Now Entering Astro City, D.C.
Kurt Busiek’s much-anticipated return to Astro City has not been without its challenges. When DC’s “WildStorm” banner closed its doors back in 2010, the book was left without a home, and Busiek himself suffered from severe health problems which further delayed its progress.
Now, more than three years later, fans are impatiently awaiting the re-release of Astro City under the DC label, and I had the chance to chat with Kurt about some of the questions surrounding the June 5th release. Are we going to see any crossover with the existing DC universe? Is an Astro City movie in the works? And is Busiek going to reveal any juicy details about the much-discussed “Broken Man” who will inhabit the city?
Read on, fellow comic book enthusiast…these questions and more will be answered!
Blake Northcott: Astro City was last published back in May of 2010 under the WildStorm banner. When it re-launches on June 5 will it have the same creator-owned vibe now that it’s being published by DC?
Kurt Busiek: It should. There’s not all that much to the imprint change other than the company logo on the cover. It’s still be the same creative team — me, Brent, Alex, Alex Sinclair, John Roshell and Comicraft — it’s still produced out of DC’s west coast offices–though they’ve moved to Burbank from La Jolla–and it’s even still edited by Kristy Quinn, who worked on the book as associate editor for years beforehand. So it’s the same people doing the same book in much the same way. It feels like the same book to me, so I think it’ll feel like the same book to the readers.
It’s still very much creator-owned, and we’re still making the story decisions — we may be older and grayer and watching kids grow up around us, but we’re still full of story ideas and doing our best to deliver something you haven’t seen before, or maybe haven’t thought about the same way before.
BN: With a three year hiatus since the last issue, are there any plans to ease new readers into the continuity of the Astro City world?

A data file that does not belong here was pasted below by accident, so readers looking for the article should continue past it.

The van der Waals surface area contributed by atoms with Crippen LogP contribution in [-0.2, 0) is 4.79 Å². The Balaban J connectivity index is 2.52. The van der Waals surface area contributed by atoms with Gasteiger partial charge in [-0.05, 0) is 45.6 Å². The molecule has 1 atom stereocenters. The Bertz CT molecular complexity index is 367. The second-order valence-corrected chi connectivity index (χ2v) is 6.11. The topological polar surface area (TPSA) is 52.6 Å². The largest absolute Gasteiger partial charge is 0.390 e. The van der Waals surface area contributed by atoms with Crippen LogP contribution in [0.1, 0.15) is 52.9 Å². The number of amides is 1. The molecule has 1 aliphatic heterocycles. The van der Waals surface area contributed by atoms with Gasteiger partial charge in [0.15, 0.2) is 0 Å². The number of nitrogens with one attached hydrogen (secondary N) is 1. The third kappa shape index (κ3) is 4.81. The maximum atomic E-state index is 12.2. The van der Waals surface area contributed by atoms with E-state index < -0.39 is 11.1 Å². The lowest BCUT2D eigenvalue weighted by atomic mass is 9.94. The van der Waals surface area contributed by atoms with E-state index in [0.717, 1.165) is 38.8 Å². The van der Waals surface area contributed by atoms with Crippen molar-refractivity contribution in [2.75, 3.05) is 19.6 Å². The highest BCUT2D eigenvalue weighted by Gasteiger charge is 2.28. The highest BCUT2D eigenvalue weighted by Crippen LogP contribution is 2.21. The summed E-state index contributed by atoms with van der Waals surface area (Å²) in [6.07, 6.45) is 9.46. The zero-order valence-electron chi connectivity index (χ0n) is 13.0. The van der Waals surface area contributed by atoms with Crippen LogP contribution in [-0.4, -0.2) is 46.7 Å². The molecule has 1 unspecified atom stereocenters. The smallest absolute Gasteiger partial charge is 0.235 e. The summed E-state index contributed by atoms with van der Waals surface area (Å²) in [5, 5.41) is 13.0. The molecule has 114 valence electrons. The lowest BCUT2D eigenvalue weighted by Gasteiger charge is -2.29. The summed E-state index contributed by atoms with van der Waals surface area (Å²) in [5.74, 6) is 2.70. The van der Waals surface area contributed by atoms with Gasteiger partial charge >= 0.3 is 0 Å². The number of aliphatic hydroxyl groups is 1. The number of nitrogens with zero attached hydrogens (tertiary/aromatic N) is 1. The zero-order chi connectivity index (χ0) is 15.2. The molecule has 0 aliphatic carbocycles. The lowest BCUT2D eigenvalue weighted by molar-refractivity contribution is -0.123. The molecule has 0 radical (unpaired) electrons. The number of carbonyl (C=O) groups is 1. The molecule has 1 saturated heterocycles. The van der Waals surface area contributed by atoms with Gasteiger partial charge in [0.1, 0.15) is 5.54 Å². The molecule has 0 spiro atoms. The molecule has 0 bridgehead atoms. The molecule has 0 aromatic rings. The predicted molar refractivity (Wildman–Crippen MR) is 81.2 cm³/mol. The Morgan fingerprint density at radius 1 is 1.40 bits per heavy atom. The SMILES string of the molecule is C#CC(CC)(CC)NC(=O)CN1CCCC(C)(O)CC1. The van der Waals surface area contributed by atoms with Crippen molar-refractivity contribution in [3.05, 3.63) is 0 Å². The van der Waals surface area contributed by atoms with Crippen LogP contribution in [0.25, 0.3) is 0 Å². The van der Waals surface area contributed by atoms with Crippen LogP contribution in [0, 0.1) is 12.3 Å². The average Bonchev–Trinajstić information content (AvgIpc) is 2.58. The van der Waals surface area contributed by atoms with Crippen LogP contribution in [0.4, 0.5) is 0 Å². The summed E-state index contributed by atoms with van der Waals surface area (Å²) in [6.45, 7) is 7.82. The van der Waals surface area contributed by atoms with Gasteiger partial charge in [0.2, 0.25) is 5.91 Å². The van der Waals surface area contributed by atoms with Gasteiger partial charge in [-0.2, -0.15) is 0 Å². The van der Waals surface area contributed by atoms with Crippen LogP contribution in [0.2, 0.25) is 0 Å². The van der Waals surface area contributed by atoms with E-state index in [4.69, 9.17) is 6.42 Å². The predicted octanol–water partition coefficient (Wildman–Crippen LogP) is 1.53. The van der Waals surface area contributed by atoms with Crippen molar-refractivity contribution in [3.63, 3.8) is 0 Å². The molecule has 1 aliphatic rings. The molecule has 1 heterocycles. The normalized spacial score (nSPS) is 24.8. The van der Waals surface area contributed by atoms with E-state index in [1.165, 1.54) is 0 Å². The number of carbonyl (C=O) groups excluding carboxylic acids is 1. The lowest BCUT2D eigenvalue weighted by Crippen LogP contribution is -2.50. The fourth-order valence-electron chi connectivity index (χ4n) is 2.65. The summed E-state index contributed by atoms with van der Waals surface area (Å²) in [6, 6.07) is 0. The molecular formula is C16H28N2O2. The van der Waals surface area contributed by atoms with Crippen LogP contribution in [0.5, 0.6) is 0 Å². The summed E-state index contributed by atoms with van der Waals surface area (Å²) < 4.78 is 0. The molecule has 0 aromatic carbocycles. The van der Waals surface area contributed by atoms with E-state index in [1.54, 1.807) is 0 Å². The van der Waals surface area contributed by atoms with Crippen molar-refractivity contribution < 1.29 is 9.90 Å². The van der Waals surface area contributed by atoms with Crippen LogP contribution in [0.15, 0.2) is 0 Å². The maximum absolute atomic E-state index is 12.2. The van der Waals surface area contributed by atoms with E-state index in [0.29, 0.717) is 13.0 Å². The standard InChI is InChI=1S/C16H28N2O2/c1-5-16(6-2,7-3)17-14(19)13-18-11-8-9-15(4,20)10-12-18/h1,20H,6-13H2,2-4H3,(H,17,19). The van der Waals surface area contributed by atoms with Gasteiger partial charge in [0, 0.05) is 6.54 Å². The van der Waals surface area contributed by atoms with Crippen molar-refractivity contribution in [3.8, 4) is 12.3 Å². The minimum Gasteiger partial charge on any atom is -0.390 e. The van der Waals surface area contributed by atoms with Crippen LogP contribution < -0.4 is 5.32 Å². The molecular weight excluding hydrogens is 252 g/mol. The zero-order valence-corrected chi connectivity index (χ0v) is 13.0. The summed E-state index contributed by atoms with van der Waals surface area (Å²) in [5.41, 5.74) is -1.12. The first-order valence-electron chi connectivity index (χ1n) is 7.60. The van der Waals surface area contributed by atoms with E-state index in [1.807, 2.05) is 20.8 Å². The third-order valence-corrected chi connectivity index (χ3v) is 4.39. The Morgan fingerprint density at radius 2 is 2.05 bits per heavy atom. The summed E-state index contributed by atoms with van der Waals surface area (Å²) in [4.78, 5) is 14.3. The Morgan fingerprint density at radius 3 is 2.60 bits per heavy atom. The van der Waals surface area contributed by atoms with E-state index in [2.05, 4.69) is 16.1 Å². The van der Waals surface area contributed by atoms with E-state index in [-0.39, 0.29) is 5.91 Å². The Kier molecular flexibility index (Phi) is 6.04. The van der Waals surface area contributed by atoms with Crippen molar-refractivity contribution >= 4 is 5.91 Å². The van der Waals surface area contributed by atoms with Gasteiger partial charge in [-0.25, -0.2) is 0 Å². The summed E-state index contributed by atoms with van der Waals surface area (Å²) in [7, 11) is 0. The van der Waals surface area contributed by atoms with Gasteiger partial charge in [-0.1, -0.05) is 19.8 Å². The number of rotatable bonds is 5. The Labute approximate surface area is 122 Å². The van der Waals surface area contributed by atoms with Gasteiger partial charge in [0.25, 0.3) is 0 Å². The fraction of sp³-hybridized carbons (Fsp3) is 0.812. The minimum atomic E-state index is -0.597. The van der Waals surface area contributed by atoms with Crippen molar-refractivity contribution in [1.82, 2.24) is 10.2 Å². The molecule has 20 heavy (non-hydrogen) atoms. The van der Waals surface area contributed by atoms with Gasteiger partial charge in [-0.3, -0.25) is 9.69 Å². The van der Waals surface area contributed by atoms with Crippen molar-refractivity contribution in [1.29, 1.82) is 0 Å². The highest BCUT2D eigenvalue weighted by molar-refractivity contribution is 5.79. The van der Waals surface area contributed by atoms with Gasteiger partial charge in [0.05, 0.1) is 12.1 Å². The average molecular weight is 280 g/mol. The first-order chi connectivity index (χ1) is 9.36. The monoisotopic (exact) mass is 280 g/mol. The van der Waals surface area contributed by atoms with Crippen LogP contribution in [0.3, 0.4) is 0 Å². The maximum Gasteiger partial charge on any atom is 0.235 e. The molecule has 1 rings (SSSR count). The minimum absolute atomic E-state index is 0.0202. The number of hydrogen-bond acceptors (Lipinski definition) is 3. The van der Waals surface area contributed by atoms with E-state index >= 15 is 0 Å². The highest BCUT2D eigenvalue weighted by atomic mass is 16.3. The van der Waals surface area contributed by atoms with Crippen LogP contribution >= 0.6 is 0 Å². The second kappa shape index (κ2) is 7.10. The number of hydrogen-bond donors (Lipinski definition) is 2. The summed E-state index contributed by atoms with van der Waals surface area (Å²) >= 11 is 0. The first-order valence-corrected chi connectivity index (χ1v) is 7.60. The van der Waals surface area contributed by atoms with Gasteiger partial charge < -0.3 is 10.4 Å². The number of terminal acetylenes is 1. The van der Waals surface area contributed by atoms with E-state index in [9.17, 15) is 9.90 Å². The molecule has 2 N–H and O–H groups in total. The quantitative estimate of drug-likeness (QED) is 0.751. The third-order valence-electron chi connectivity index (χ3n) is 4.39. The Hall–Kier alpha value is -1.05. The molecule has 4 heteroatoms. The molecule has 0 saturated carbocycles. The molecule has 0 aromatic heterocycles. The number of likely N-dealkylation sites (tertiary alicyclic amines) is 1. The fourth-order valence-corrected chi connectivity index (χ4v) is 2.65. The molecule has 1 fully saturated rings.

KB: I think we’ve been pretty good about that all along–when we launched volume two at WildStorm, we started out with “Welcome to Astro City,” a story that welcomed new readers in. When we started up with the “Local Heroes” mini, we did another “intro” story, and I think we’ve kept that up. This series starts off with a different kind of intro issue, one that’ll introduce both new readers and old ones to some new ideas and new characters–but it’ll definitely serve as a good starting point for anyone interested in the series who hasn’t tried it before. One issue in, you’ll have a sense of what the series is about, who the players are, how it works and what sort of approach to expect.
But then, I think we’ve been pretty new-reader friendly all along, even if you started up in the middle of something, we’d make sure you could step in anywhere and get brought up to speed quickly.
BN: Astro City has its own self-contained universe – will that ever cross-over with the existing “New 52” DC universe, even if it’s just a one-shot or a “What if?” scenario?
KB: No plans for that. I want to keep things self-contained, and as I’ve said before, if I ever want to explore the kind of thing you can do in a crossover story, Alex, Brent and I can simply make up both sides. I know people like that sort of thing, but I think they can get that with lots of other characters. I’d like to keep Astro City personal, keep it mine.
BN: Back in 2010 it was announced that Working Title Films (Fargo, The Big Lebowski, Les Misérables) had acquired the rights to make a live-action feature film adaptation of Astro City. Has there been any progress on that front? I’m sure people are going to be even more excited about that possibility now that Astro City is coming back in June.